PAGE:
Node JS: Package Management with NPM, Package.Json, and Package-Lock.Json Files

Node JS: Package Management with NPM, Package.Json, and Package-Lock.Json Files

 

Node JS (Node) is server-side JavaScript (JS). It has light-weight and performs well. Node is designed to excel in web applications where there are a large number of requests that don’t perform massive amounts of calculations and return small bundles of data as a result.

Applications written to be executed by Node JS can support thousands of concurrent user requests. It shines when it comes to supporting a RESTful API.

Let’s check out some applications where Node JS is a good fit.

In a game server, it uses the obtainable language of JavaScript to form business logic. It also programs a server catering to specific networking requirements without using C.

In a Content management system or blog, it makes it easy to make RESTful JSON APIs. Besides, it is a really good choice for a team with client-side JavaScript experience.

Node’s main and most amazing features are its standard library, module system, and of course npm. It has other features too, but these 3 are the major ones.
Today, we are going to discuss Nod’s npm, which is, in fact, one of Node’s strongest and most powerful features. You can find more information about NodeJs and
download it.

Npm (node package manager)

In fact, npm was created as a package management system for Node.js, but today it is also widely used when developing front-end projects in JavaScript.

To interact with the npm registry, the command of the same name is used. That command gives the developer a huge number of opportunities.

The npm command can be used to download packages from the registry. Npm does a lot of things like dividing dependencies into dev and production categories, adding a new package to the project and dependencies section, updating and upgrading already installed packages to newer versions, uninstalling installed packages, running scripts from package.json, etc.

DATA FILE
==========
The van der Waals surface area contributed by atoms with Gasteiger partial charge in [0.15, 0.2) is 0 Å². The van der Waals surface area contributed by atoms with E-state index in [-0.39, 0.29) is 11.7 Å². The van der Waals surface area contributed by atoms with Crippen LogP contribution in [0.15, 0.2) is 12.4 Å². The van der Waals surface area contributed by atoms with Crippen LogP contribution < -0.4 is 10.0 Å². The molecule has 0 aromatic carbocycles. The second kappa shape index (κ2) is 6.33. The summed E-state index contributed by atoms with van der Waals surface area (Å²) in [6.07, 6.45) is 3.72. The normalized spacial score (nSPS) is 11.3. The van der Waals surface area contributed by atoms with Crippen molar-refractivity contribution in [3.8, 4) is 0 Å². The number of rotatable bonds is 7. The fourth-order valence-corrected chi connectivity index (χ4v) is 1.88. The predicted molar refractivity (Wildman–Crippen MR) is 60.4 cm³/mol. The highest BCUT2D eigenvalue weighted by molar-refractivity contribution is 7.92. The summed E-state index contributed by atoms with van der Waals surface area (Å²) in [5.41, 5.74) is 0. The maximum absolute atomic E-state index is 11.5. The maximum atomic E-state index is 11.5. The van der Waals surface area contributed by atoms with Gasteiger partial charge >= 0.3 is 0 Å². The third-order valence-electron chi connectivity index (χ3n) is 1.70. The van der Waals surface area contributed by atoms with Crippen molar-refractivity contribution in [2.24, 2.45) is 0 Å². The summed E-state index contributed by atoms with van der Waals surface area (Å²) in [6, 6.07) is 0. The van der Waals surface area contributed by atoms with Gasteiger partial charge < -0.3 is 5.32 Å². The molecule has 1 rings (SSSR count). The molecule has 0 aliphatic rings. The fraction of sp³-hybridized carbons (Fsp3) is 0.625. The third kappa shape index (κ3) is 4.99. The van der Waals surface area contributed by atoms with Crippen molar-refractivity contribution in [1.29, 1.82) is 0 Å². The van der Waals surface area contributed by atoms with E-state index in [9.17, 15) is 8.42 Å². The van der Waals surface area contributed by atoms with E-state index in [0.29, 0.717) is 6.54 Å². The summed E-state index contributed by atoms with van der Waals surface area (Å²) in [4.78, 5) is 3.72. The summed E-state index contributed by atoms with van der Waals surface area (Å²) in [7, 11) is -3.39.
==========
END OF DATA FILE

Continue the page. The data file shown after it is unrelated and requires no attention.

Let’s look at examples of its use below.
If the project has a package.json file, and you want to install all project dependencies,
use the following command to install them:

npm install

This command will download everything the project needs and place these materials in the _nodemodules folder, creating it if it does not exist in the project directory.

To install a separate package use the following command:

npm install 

Oftentimes you can notice how this command is used not in a simple form, but with some flags. Let’s have a look.

The –save flag allows you to install a package and add an entry for it to the dependencies section of the package.json file, which describes the project’s dependencies. These dependencies are used by the project to implement its main functionality; they are installed during its deployment on the server (after the release of npm 5, records about the installed packages in the dependencies section are made automatically, and without using this flag).

{
  ...,
  "dependencies": {
    "lodash": "^4.17.21"
  },
  ...,
}

The –save-dev flag allows you to install a package and add an entry about it to the section containing a list of development dependencies (that is, packages that are needed during project development, such as libraries for testing, but are not required for its production execution) of the package.json file called devDependencies.
Libraries for testing (jest) or packages for linting (eslint), for hooking git commands (husky), and so on.

{
  ...,
  "devDependencies": {
    "jest": "^26.6.3"
  },
  ...
}

To update packages use the following command:

npm update

After receiving this command, npm will check all packages for new versions, and if it finds new versions that match the package version restrictions set in package.json, npm will install them.

To update a separate package use this command:

npm update 

Npm also supports downloading specific versions of packages. The ability to install a specific version of a certain package is useful in situations where, for example, the most recent release of this package is quite suitable for you, but it turns out it has a bug in it. While waiting for a fixed version of a package to be released, you can use an older but stable release.

The ability to specify specific versions of the libraries needed by the project is useful in team development when all team members use the same libraries.

Where does npm install packages?

When installing packages using npm, two installation options are available: local and global.
By default, when a command like npm install lodash is used to install a package, the package ends up in the _nodemodules folder located in the project folder.

Global installation of packages is done using the -g flag:

npm install -g lodash